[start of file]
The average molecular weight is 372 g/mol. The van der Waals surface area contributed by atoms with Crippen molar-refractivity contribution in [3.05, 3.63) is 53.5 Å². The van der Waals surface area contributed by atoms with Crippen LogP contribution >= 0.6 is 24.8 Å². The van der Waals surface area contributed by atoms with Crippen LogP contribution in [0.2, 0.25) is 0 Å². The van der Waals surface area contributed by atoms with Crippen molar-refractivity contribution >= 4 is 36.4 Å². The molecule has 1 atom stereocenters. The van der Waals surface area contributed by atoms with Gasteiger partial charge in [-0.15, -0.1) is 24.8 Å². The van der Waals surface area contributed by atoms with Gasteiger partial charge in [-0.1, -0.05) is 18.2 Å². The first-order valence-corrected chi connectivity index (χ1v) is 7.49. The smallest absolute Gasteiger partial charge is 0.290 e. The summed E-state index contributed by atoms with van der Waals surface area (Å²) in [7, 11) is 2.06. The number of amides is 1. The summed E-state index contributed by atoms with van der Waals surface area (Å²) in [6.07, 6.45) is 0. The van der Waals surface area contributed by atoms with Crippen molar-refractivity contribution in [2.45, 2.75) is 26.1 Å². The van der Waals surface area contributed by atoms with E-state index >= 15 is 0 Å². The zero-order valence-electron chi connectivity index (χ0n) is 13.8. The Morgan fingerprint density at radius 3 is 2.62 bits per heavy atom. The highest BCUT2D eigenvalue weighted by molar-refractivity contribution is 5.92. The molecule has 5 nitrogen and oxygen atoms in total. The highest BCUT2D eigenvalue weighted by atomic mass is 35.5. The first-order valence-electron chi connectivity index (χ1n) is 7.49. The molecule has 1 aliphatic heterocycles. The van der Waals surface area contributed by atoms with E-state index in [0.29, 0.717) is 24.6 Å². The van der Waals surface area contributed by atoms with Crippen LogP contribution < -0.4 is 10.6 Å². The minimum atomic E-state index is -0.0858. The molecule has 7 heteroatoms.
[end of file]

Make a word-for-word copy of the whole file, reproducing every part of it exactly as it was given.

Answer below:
The average molecular weight is 372 g/mol. The van der Waals surface area contributed by atoms with Crippen molar-refractivity contribution in [3.05, 3.63) is 53.5 Å². The van der Waals surface area contributed by atoms with Crippen LogP contribution >= 0.6 is 24.8 Å². The van der Waals surface area contributed by atoms with Crippen LogP contribution in [0.2, 0.25) is 0 Å². The van der Waals surface area contributed by atoms with Crippen molar-refractivity contribution >= 4 is 36.4 Å². The molecule has 1 atom stereocenters. The van der Waals surface area contributed by atoms with Gasteiger partial charge in [-0.15, -0.1) is 24.8 Å². The van der Waals surface area contributed by atoms with Gasteiger partial charge in [-0.1, -0.05) is 18.2 Å². The first-order valence-corrected chi connectivity index (χ1v) is 7.49. The smallest absolute Gasteiger partial charge is 0.290 e. The summed E-state index contributed by atoms with van der Waals surface area (Å²) in [7, 11) is 2.06. The number of amides is 1. The summed E-state index contributed by atoms with van der Waals surface area (Å²) in [6.07, 6.45) is 0. The van der Waals surface area contributed by atoms with Crippen molar-refractivity contribution in [2.45, 2.75) is 26.1 Å². The van der Waals surface area contributed by atoms with E-state index >= 15 is 0 Å². The zero-order valence-electron chi connectivity index (χ0n) is 13.8. The Morgan fingerprint density at radius 3 is 2.62 bits per heavy atom. The highest BCUT2D eigenvalue weighted by molar-refractivity contribution is 5.92. The molecule has 5 nitrogen and oxygen atoms in total. The highest BCUT2D eigenvalue weighted by atomic mass is 35.5. The first-order valence-electron chi connectivity index (χ1n) is 7.49. The molecule has 1 aliphatic heterocycles. The van der Waals surface area contributed by atoms with E-state index in [0.29, 0.717) is 24.6 Å². The van der Waals surface area contributed by atoms with Crippen LogP contribution < -0.4 is 10.6 Å². The minimum atomic E-state index is -0.0858. The molecule has 7 heteroatoms.